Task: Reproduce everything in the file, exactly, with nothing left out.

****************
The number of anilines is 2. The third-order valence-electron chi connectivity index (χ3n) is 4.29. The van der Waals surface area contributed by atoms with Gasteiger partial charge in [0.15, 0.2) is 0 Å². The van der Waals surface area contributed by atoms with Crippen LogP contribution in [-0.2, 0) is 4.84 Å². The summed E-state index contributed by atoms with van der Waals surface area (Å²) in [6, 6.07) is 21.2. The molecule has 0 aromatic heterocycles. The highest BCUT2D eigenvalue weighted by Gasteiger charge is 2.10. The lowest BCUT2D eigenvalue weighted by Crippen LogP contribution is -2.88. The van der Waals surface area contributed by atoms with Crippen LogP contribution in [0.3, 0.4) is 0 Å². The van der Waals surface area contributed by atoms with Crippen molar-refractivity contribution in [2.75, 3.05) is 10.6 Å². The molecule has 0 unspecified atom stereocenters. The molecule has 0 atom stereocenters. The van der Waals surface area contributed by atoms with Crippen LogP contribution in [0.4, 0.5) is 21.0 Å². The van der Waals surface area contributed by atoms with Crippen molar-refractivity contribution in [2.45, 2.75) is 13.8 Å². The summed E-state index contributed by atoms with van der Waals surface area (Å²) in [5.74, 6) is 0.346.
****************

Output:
The number of anilines is 2. The third-order valence-electron chi connectivity index (χ3n) is 4.29. The van der Waals surface area contributed by atoms with Gasteiger partial charge in [0.15, 0.2) is 0 Å². The van der Waals surface area contributed by atoms with Crippen LogP contribution in [-0.2, 0) is 4.84 Å². The summed E-state index contributed by atoms with van der Waals surface area (Å²) in [6, 6.07) is 21.2. The molecule has 0 aromatic heterocycles. The highest BCUT2D eigenvalue weighted by Gasteiger charge is 2.10. The lowest BCUT2D eigenvalue weighted by Crippen LogP contribution is -2.88. The van der Waals surface area contributed by atoms with Crippen LogP contribution in [0.3, 0.4) is 0 Å². The van der Waals surface area contributed by atoms with Crippen molar-refractivity contribution in [2.75, 3.05) is 10.6 Å². The molecule has 0 unspecified atom stereocenters. The molecule has 0 atom stereocenters. The van der Waals surface area contributed by atoms with Crippen LogP contribution in [0.4, 0.5) is 21.0 Å². The van der Waals surface area contributed by atoms with Crippen molar-refractivity contribution in [2.45, 2.75) is 13.8 Å². The summed E-state index contributed by atoms with van der Waals surface area (Å²) in [5.74, 6) is 0.346.